New Zealand's seven secrets to running a top-performing farm
Let me start by saying that the headline on my article from New Zealand before Christmas was a bit misleading and seemed to suggest that I was somewhat disillusioned with the direction being taken by many dairy farmers there.
'Are New Zealand dairy farmers losing the plot in turning away from low-cost milk production?' was certainly harsh because we have still much to learn from New Zealand.
Closer to home, fodder supplies are becoming an issue. On many farms silage stocks are dwindling at a concerning rate and meal bills are constantly increasing.
Last year is likely to have a financial hangover on a number of farms, and many of us are now wondering what fortunes 2013 will bring?
Considering the winter feed supply, one can only hope for a dry and growthy spring.
For a number of discussion groups, 2012 financials are now being analysed and compared. The figures are unlikely to get anyone excited, but it's a valuable exercise.
It's important to know your cost of production, it highlights your profit margin and also gives an indication on an annual basis of whether the farming system you have in place is sustainable given the product price and weather, when compared to others.
Repeated cash surpluses are an important part of any business. Even in the toughest circumstances there are those farmers that repeatedly appear in the top quartile of financial performance.
Initial findings of a study in New Zealand by DairyNZ using the top quartile of dairy farmers ranked on operating profit per hectare found that seven characteristics were commonly associated with these top performing farms.
1.That top farmers benchmark against other farm businesses;
2.Eighty-five per cent of farm managers would have a financial budget, and were more likely to check their actual expenditure against the budget expenditure, while only buying supplies as required;
3.Top quartile farmers are more likely to network with other farmers, which would facilitate the swapping of ideas, improve their practices and be a source of advice to others. Some 59pc would participate in discussion groups;
4.Top farmers exhibited confidence in decision making, finding planning easier and were more likely to run their farm the way they wanted to regardless of what others said. These farmers had systems in place to assess opportunities and risk;
5.Top farmers generally had more than five years experience in farm management, with a high proportion having over 15 years experience;
6.Some 55pc of top farmers would describe their milking parlour as up to date and reliable;
7.A greater proportion of the top farms were managed by couples.
Having repeatedly analysed financials with my own discussion groups on an annual basis and having picked out the top 5pc, I would also concur with these findings.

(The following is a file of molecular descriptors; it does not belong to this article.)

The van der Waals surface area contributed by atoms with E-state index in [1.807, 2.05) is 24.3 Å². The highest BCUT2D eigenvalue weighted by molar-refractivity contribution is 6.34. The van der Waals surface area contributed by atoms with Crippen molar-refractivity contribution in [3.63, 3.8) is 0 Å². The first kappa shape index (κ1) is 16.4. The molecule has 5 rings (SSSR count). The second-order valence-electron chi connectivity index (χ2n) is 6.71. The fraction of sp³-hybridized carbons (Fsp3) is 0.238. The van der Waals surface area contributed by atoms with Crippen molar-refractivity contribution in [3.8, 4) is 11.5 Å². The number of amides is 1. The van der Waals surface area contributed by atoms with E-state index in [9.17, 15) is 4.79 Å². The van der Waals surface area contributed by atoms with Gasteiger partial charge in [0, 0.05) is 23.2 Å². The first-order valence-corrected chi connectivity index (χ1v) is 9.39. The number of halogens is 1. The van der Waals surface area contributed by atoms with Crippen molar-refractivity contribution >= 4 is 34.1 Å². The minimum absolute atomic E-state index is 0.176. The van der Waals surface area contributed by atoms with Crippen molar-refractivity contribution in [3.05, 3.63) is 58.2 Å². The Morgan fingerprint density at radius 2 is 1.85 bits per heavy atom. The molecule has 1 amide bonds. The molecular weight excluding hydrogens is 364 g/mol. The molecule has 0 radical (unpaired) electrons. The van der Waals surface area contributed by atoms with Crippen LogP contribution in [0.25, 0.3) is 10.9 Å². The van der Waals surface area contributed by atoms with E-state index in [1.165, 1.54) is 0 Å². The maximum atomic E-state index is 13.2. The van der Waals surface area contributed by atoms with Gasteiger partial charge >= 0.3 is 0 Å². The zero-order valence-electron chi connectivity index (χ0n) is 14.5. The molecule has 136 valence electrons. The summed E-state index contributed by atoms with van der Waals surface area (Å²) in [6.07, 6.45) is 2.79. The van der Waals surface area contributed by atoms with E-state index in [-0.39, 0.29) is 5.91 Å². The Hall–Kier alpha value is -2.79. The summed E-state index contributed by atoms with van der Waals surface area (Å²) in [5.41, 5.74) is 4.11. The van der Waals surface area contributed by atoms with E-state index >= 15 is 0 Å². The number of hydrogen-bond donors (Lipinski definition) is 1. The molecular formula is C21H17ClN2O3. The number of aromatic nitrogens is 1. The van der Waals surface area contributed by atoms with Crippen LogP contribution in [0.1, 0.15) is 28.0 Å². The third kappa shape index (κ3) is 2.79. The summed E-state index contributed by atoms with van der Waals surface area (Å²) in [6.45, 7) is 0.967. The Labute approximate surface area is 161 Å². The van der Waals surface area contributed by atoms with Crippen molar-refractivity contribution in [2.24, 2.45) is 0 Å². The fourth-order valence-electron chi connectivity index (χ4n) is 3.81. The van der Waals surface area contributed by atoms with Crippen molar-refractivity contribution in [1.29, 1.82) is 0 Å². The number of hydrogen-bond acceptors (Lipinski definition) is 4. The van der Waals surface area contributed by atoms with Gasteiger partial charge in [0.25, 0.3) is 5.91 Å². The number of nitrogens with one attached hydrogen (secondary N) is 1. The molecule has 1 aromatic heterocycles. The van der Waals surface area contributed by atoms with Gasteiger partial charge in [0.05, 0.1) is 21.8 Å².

No one county, soil type, stocking rate, breed of cow, kgMS/cow or kg of meal fed determined whether a farm was top class or not. What does determine a top performing farm is the person in charge of the business, and as many Irish farms are one-man units it came down to the "operator".
As farming is a biological system subject to numerous changing variables, top operators take the time and have analyst systems in place, which provide them with the conviction to make a good set of decisions.
They tend to do things to a high standard and in a timely fashion.
So as we face the start of 2013 it is important to have a financial budget in place for the year ahead. Many dairy farmers hate looking and working on financial budgets.
The common quote is that "there's no point budgeting when the weather determines what you spend".
While 2012 defined the control that weather had on a financial performance, a budget will help you plan, prepare and minimise the financial hangover that such a year creates.
Financial budgets help you control cash flow, and identify areas of spending that can be increased or decreased depending on the year.
For example, repairs and maintenance on a farm can often be deferred from one year to another which may facilitate extra spending on concentrates and fertiliser depending on the season.
However, without reviewing your financial position, additional spending without planning is more likely to result in a cash deficit.
Reviewing your budget and updating the figures throughout the year is an essential part of having a financial budget.
There is no point doing one at the beginning of the year and leaving it in the drawer.
There are numerous cash flow budgets around and even a simple spread sheet will work, so have a go and take control of your farming year.
Dr Mary Kinston is a Kerry-based dairy consultant. Email: email@example.com
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